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  • Gorbachev's Non-Violence Revolution
  • Andrei Illarionov (bio)

The further the Gorbachev era (the period from March 1985 to December 1991, during which Mikhail Gorbachev was the supreme leader of the USSR), moves away from us, the more obvious becomes the completely unique nature of this historical phenomenon.

A simple listing of the most important steps taken by Gorbachev in the spheres of Soviet domestic and foreign policy during this six-and-a-half-year period shows how unprecedented was the Gorbachev era in the sweep of Russia's millennium-long history. Indeed, these steps radically and irrevocably changed the lives of hundreds of millions of people in three dozen countries around the world.

Gorbachev's Revolution

In what was by any measure an extremely short period of time, changes were made that even the most radical dreamers of the day could not have believed would happen until well into the future. The reforms carried out under the slogans of "acceleration," "glasnost," "perestroika," and "New Thinking" together comprise what can rightly be called Gorbachev's revolution.

The most important of these reforms were: the destruction of the USSR's totalitarian political system, which had been based on the Communist Party's monopoly of power; the release of Andrei Sakharov and other political prisoners; the rehabilitation of citizens and peoples repressed by the communist regime; the radical liberalization of intellectual, social, economic, and political life; the granting of unprecedented civil, economic, and political rights to Soviet citizens; the restoration of religious freedom and renewed celebration of Christmas; the beginning of radical economic reforms, including the legalization of private property and a market economy; the opening of international borders; the integration of the Soviet economy into the global economy; the end of the war in [End Page 265] Afghanistan and the withdrawal of Soviet troops therefrom; the dissolution of the Warsaw Pact Organization and the USSR; the relinquishment of control over Soviet satellites around the world, which led to political revolutions in Central and Eastern Europe and Mongolia and the withdrawal of Soviet and then Russian troops from these countries; the recognition of Soviet leaders' responsibility for the massacre of Poles in Katyń; a significant reduction in the arms arsenals of the two nuclear superpowers; the end of the Third World (Cold) War; and the fall of the Berlin Wall and reunification of Germany.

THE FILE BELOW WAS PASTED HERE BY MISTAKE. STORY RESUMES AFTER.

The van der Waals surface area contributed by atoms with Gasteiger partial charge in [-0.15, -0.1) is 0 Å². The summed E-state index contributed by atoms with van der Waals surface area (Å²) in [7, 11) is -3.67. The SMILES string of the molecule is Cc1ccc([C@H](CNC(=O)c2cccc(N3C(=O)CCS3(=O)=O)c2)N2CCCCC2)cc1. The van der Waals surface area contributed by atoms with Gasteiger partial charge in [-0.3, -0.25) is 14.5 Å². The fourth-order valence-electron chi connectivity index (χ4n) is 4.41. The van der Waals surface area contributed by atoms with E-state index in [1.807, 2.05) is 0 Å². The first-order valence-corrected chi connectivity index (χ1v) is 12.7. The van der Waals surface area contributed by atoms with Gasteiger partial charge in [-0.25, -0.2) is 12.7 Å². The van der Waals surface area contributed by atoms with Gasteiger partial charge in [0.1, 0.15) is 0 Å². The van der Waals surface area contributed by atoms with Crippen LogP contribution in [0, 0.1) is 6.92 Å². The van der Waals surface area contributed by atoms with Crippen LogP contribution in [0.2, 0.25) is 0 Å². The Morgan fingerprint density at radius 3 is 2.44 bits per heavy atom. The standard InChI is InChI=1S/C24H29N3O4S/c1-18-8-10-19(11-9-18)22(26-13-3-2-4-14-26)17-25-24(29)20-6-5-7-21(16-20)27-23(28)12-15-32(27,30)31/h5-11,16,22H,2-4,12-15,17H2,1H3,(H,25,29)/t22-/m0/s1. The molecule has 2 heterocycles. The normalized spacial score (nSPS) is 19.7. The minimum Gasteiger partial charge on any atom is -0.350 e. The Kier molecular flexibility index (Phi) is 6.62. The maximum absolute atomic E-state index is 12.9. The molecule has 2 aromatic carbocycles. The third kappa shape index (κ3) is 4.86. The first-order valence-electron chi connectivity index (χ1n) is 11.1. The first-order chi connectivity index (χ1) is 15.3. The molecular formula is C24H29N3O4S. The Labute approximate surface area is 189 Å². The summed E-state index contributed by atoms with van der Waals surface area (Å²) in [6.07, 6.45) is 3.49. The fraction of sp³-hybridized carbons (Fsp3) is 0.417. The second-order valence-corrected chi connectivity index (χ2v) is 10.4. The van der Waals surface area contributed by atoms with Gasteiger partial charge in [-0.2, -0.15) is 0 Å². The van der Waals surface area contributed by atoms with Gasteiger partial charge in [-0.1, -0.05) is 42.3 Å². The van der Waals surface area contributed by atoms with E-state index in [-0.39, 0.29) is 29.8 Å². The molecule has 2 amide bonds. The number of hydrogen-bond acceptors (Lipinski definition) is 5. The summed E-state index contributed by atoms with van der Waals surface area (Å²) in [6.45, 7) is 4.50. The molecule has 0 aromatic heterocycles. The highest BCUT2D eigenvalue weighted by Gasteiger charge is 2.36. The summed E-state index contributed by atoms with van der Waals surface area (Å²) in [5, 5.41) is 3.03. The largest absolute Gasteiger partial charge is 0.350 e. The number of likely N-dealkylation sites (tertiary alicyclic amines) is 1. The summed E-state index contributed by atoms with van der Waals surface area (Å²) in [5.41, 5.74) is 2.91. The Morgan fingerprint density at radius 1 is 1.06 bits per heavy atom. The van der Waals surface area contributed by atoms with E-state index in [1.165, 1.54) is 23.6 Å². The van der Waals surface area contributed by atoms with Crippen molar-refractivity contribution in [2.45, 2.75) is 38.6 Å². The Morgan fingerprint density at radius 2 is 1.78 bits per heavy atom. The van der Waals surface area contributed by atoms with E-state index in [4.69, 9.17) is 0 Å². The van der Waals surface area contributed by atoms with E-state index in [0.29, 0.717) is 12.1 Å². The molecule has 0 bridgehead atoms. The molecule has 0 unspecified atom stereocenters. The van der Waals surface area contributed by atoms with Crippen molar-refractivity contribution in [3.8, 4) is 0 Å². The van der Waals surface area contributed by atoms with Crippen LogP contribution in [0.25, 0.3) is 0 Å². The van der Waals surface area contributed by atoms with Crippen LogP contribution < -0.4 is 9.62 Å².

The listing of these results does not mean, naturally, that Gorbachev did not make many mistakes, including very painful ones. Nevertheless, weighing what Gorbachev accomplished and achieved against his mistakes, failures, and costs leaves an unbiased observer of Russian and world history in general, and of the history of the twentieth century in particular, in a state of boundless amazement: How did this happen at all?

Even a superficial understanding of the scale of what Gorbachev did during his six-and-a-half-year tenure as the head of the state—a period significantly shorter than Boris Yeltsin (a little over eight years), Leonid Brezhnev (18.5 years), or Vladimir Putin (21.5 years at the time of this writing)—raises the question: How and why did Gorbachev manage to do all this?

At first glance, the answer seems completely obvious: because these actions corresponded with Gorbachev's goals, guiding principles, and worldview (which he termed New Thinking).

But we could also break the main question formulated above down into at least two complementary sub-questions:

1. How did Gorbachev—with his New Thinking and unconventional views, approaches, and ideas—find himself at the top of the party and state power in the totalitarian USSR?


2. What are the key features of Gorbachev's worldview? How was Gorbachev able to form his views, approaches, and ideas—to develop his own New Thinking—in the totalitarian USSR?

The following reflections try to formulate a possible answer to the second sub-question.

A convenient starting point for understanding what Mikhail Gorbachev [End Page 266] has done and his own perception thereof is his article "Perestroika and the New Thinking: A Retrospective" in this issue. In it, Gorbachev offers his view of both what he was dealing with and how he reacted to the challenges he faced:

  • • The lack of...


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